Inside St Joseph’s Shrine. Click to enlarge.

Above: The Shrine is just a short walk from a small lay-by on the old Roman road known as The Street, which runs between Errwood Reservoir and Pym Chair (click to enlarge).

Two walks on this website pass this evocative small building; walk 4 from the ruins of Errwood Hall, and walk 17 from the nearby lay-by.

Text taken from Gerald Hancock’s book, ‘Goyt valley Romance’.

The Shrine is situated to the rear of the Hall, some three quarters of a mile from the ruins of Castedge Farm. Those who make the trek up the steep winding track do not go unrewarded, for the Shrine is glimpsed quite suddenly, hiding almost secretly among a few weather worn pine trees.

A small round stone building with a conical stone roof, and a strong oak door, standing here quite alone to all the elements. Perhaps sheltered a little by the rough pasture of Foxlow Edge and the pine forest reaching tip to Pym chair.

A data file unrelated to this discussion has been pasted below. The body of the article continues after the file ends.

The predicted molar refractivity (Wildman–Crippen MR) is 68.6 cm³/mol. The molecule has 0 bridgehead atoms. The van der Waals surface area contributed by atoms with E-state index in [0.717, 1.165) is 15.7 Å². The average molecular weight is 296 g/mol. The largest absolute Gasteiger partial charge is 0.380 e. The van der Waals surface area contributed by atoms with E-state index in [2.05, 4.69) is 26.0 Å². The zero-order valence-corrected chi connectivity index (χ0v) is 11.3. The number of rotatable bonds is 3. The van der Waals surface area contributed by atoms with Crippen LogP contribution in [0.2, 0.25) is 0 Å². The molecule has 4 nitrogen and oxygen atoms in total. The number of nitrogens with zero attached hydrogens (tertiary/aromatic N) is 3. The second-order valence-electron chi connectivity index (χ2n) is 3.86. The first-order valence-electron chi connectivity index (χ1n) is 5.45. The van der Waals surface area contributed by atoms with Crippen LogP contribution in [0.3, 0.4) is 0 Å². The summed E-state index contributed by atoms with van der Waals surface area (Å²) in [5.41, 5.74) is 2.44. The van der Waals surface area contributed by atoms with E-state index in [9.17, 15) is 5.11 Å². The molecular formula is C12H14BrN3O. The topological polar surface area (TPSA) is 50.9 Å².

Here in the peaceful seclusion, the walker may pray among the freedom of the surrounding hills. When the oak door is opened, directly in view is the small altar with St. Joseph pictured holding Jesus as a baby.

The coloured glazed tiles, of Spanish origin, were set here at Errwood in a wooden frame before being assembled in the Shrine. Just above the picture of St. Joseph is a small marble slab with the carved inscription, ‘Munca se Ic Invoca evano a San Jose prueba de gratitud‘ (No one asks in vain of St. Joseph, a token of gratitude). Fresh flowers are placed on the altar at regular intervals, though by whom no one knows.

Dolores de Ybarguen.

Sister Dolores

The initials D de Y, are those of Dolores, Sister Dolores (right), underneath the inscription along with the date 1889. Dolores was Spanish and came to Errwood soon after the death of Samuel Grimshawe in 1883 as companion to his widow, Jessie. She set up the first school at the Hall and taught needlework and other subjects to  estate children. (Click here for more information about the school.)

The ruined farm, close to the shrine, was known as Withenleach Farm and was last occupied in 1835 by one of the Hibbert family.

Click here to read about the damage to the tiles showing St Joseph carrying the baby Jesus. And Mary Grimshawe’s reaction to the desecration.

Page update: Dec 2018

I recently came across this wonderful line illustration of St Joseph’s Shrine on display in Buxton’s Tourist Information Centre (click to enlarge).

It’s by Howard Levitt and prints are available to purchase from his website.